While initially, sporadic violence occurred in the loyalist Waterside estate in Derry, about two hours from Belfast, about ten days ago, trouble erupted last Thursday in the Sandy Row/Shaftesbury Square area close to Belfast city centre. Several police officers were injured and several arrests were made, including a 13-year-old boy. Some of those charged had ages ranging from 13-28. None of these people would have been born into previous cycles of violence which many of us have witnessed since 1969. Violence has also been inherent in the state since 1921. The fact that the trouble on Wednesday on the Shankill Road was deliberately staged at the intercommunal interface between Lanark Way, which leads onto the loyalist Protestant Shankill Road and this connecting corridor which leads onto the Springfield Road which adjoins the Falls Road which is seen to be a nationalist Catholic Republican heartland proves orchestrated attempts are being made to foment inter-communal violence – a well-used trick by unionism over the decades.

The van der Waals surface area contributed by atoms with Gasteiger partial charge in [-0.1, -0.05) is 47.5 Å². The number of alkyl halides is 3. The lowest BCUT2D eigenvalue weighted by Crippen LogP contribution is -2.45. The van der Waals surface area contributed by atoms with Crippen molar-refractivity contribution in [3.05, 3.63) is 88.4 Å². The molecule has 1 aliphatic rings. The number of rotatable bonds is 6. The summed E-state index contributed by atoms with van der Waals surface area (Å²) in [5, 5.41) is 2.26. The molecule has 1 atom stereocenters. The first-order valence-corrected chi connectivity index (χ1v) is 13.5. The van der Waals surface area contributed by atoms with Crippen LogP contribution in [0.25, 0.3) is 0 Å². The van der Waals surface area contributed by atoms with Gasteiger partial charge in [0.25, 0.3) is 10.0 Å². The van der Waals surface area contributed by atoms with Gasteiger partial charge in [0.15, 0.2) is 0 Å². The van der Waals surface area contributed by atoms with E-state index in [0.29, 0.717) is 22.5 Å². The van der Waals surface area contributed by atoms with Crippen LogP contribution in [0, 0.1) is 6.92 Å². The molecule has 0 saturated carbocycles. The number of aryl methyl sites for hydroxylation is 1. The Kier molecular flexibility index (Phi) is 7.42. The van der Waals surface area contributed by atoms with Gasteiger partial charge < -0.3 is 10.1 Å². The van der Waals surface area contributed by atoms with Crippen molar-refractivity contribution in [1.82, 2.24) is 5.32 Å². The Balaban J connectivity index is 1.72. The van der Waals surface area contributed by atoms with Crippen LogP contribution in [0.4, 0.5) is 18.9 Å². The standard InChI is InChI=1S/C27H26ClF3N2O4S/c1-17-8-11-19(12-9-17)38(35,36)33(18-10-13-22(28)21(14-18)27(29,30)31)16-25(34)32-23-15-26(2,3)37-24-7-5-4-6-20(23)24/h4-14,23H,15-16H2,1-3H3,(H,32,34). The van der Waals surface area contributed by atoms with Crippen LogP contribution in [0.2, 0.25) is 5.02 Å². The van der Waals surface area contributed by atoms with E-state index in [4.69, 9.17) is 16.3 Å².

Unionism is using loyalist paramilitaries to put pressure on a British government to renegotiate the Northern Ireland Protocol. Loyalist paramilitaries are using violence to put pressure on the police and the state to force concessions on the Northern Ireland Protocol on behalf of unionism.

In order to accentuate the violence, deliberate attempts are being made to provoke a reaction from the Catholic Nationalist  Republican Springfield Road and Falls Road areas by holding a protest directly on the Peace Line, destabilising both communities and society in general.